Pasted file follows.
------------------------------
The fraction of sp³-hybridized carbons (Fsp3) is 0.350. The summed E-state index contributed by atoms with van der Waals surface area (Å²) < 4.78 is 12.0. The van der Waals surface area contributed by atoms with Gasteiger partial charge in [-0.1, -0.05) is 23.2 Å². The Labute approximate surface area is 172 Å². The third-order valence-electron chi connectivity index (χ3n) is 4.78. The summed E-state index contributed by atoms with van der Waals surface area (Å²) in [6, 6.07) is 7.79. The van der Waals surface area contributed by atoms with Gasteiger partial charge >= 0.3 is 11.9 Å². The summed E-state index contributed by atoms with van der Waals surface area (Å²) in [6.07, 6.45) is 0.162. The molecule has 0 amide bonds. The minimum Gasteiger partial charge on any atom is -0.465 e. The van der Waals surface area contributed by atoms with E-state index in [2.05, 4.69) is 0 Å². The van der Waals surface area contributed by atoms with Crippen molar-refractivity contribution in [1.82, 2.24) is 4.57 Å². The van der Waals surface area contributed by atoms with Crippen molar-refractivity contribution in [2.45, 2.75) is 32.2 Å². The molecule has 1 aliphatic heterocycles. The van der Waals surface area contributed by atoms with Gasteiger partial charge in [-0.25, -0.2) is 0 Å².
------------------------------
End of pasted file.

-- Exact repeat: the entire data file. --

The fraction of sp³-hybridized carbons (Fsp3) is 0.350. The summed E-state index contributed by atoms with van der Waals surface area (Å²) < 4.78 is 12.0. The van der Waals surface area contributed by atoms with Gasteiger partial charge in [-0.1, -0.05) is 23.2 Å². The Labute approximate surface area is 172 Å². The third-order valence-electron chi connectivity index (χ3n) is 4.78. The summed E-state index contributed by atoms with van der Waals surface area (Å²) in [6, 6.07) is 7.79. The van der Waals surface area contributed by atoms with Gasteiger partial charge >= 0.3 is 11.9 Å². The summed E-state index contributed by atoms with van der Waals surface area (Å²) in [6.07, 6.45) is 0.162. The molecule has 0 amide bonds. The minimum Gasteiger partial charge on any atom is -0.465 e. The van der Waals surface area contributed by atoms with E-state index in [2.05, 4.69) is 0 Å². The van der Waals surface area contributed by atoms with Crippen molar-refractivity contribution in [1.82, 2.24) is 4.57 Å². The van der Waals surface area contributed by atoms with Crippen molar-refractivity contribution in [2.45, 2.75) is 32.2 Å². The molecule has 1 aliphatic heterocycles. The van der Waals surface area contributed by atoms with Gasteiger partial charge in [-0.25, -0.2) is 0 Å².